What: 2013 Winterlab festival
Where: Metro Studio and Intrepid Theatre Club
When: Jan. 26 to Feb. 3
Tickets: $30, $23, $18 (or $69 for a festival pass); 250-590-6291
From transsexual plays to multisensory techno-freakouts, Intrepid Theatre is counting on a new winter festival to turn heads and expand minds.
Traditionally, near the end of January, Intrepid invites adventuresome touring shows to this city. This has worked well because the Victoria company piggybacks on other Canadian theatre fests already happening, such as Vancouver’s PuSh International Performing Arts Festival and Calgary’s High Performance Rodeo.
Artistic producer Janet Munsil said this time “the stars aligned” to allow Intrepid to bring in five shows within the space of a week. So her company decided to group the shows as a festival it calls 2013 Winterlab.
Looking for Love in the Hall of Mirrors and Thief of Mirrors was presented on Wednesday night. The upcoming shows are:
• Look Mummy, I’m Dancing (Saturday at Metro Studio, 1411 Quadra St.) by Belgium’s Vanessa Van Durme, who was born a boy and underwent sex change in his 20s.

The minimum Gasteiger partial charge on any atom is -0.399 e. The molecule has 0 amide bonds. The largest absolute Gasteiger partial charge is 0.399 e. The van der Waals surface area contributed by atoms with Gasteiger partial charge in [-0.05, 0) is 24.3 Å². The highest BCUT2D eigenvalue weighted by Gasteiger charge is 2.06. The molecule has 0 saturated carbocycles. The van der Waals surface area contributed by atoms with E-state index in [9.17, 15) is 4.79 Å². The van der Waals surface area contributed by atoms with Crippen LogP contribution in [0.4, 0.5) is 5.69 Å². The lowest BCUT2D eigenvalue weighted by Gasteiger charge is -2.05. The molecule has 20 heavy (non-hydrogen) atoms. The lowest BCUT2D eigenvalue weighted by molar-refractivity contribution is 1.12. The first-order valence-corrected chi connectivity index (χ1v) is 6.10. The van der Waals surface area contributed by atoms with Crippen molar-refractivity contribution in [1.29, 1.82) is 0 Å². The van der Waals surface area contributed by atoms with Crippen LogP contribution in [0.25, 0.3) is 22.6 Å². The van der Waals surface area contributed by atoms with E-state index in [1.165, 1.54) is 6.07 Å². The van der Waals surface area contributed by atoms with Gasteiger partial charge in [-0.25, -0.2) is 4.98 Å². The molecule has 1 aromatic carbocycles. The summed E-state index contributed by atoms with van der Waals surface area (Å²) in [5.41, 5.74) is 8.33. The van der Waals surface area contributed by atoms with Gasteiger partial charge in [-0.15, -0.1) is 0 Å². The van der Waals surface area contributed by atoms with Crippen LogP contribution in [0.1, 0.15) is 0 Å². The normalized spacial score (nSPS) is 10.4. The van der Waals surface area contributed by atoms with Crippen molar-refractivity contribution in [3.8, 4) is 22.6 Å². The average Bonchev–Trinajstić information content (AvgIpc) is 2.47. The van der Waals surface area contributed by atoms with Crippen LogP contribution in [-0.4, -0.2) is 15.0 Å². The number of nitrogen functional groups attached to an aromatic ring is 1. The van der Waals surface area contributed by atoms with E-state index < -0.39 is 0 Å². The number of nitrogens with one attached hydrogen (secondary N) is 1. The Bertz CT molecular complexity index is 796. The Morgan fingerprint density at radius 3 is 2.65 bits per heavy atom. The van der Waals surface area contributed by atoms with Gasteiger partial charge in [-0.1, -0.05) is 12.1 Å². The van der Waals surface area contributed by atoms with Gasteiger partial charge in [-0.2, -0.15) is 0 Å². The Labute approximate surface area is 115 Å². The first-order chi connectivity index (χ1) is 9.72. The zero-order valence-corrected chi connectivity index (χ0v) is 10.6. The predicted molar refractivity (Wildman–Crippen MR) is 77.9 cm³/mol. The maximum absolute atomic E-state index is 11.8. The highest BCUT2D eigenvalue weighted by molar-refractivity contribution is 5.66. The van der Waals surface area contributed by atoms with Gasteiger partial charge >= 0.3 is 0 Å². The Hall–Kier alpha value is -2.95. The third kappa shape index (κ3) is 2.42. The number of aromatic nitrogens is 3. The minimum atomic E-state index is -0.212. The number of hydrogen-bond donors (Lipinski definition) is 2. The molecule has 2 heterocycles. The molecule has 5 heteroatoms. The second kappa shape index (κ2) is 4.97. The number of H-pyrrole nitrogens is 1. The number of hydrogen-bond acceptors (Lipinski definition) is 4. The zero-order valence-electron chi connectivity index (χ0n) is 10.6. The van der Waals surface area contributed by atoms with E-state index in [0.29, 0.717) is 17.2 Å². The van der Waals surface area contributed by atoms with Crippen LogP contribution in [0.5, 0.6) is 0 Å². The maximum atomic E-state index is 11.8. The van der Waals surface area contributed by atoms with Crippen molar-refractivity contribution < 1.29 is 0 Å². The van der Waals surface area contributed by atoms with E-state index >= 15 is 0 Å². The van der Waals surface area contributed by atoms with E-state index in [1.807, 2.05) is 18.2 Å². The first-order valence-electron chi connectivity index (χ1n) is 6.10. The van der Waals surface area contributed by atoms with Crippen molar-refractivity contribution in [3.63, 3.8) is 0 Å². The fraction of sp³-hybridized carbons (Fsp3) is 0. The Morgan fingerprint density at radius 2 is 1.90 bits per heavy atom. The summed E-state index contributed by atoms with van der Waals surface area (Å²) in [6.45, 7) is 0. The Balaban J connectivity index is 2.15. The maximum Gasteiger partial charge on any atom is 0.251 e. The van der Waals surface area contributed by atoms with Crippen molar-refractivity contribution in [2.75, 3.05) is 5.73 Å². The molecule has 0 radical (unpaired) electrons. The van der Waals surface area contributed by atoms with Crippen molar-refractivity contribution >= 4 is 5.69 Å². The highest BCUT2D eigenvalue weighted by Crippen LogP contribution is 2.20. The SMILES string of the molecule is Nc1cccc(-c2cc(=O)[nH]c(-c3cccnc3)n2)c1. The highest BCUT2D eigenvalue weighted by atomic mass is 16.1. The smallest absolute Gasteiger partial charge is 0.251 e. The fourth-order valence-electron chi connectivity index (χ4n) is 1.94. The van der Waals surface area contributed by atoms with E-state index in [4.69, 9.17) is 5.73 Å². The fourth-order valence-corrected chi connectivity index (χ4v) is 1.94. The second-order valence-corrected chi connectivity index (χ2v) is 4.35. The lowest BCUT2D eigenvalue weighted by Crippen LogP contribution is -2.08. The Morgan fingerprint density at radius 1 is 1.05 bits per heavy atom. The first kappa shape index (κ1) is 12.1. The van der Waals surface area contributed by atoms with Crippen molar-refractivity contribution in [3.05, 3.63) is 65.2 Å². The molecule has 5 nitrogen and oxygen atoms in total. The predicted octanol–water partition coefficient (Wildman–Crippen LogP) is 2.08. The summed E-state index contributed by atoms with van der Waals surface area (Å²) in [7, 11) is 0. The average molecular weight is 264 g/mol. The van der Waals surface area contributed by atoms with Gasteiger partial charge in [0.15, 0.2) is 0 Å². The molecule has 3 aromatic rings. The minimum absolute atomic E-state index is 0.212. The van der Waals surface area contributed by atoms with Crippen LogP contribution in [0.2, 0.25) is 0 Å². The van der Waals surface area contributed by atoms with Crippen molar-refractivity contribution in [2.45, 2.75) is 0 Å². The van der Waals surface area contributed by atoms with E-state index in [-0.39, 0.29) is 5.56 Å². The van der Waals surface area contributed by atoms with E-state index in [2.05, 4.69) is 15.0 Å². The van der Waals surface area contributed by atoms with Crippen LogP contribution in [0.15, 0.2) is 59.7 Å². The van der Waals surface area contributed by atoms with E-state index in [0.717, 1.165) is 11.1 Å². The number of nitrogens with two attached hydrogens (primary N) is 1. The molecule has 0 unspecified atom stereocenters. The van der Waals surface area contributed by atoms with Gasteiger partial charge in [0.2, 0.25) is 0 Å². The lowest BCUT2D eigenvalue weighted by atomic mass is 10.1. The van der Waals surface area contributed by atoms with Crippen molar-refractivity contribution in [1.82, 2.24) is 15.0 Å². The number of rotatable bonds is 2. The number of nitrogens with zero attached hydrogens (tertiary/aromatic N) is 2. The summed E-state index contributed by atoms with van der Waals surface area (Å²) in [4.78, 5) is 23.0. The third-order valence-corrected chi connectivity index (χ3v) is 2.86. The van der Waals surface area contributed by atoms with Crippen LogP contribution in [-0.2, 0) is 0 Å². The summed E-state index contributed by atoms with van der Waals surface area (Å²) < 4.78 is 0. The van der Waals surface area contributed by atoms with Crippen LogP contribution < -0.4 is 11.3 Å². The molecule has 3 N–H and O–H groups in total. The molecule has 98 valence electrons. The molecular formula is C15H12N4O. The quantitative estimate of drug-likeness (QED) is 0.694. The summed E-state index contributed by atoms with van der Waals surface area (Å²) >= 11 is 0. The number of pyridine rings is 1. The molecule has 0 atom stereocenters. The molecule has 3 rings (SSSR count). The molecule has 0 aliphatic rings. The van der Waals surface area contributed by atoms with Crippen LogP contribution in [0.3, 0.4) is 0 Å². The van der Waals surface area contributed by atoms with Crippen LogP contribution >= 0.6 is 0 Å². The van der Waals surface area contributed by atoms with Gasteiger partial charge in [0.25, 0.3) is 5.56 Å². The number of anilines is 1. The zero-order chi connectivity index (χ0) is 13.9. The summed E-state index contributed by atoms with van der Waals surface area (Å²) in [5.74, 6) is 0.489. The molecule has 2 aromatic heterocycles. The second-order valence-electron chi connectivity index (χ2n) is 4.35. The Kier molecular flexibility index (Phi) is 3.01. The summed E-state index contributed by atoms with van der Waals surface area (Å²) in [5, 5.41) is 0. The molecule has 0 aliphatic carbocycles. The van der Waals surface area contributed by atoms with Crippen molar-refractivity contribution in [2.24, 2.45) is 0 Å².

• Grim & Fischer (Jan. 30, 31 at Metro Studio) by Portland’s Wonderheads company, which has earned critical raves on the fringe circuit with its full-mask physical theatre.
• And the Birds Fell From the Sky (Friday to Feb. 3 at Intrepid Theatre Club, 2-1609 Blanshard St.) by Brighton, U.K.-based Il Pixel Rosso. For this experimental show, making its Canadian debut, the audience dons video goggles and headphones for a surreal, dreamlike experience.
• Winnipeg Babysitter (tonight at Intrepid Theatre) is based on Winnipeg artist Daniel Darrow’s sifting through the archives of independent cable television shows from the 1970s and ’80s, a so-called “golden age” of public-access TV.
Look Mummy, I’m Dancing promises to be one of Winterlab’s most revealing offerings. In this monologue, based on her autobiographical book, Durme offers a frank and sparse (no props or set) performance about her transformation from man to woman.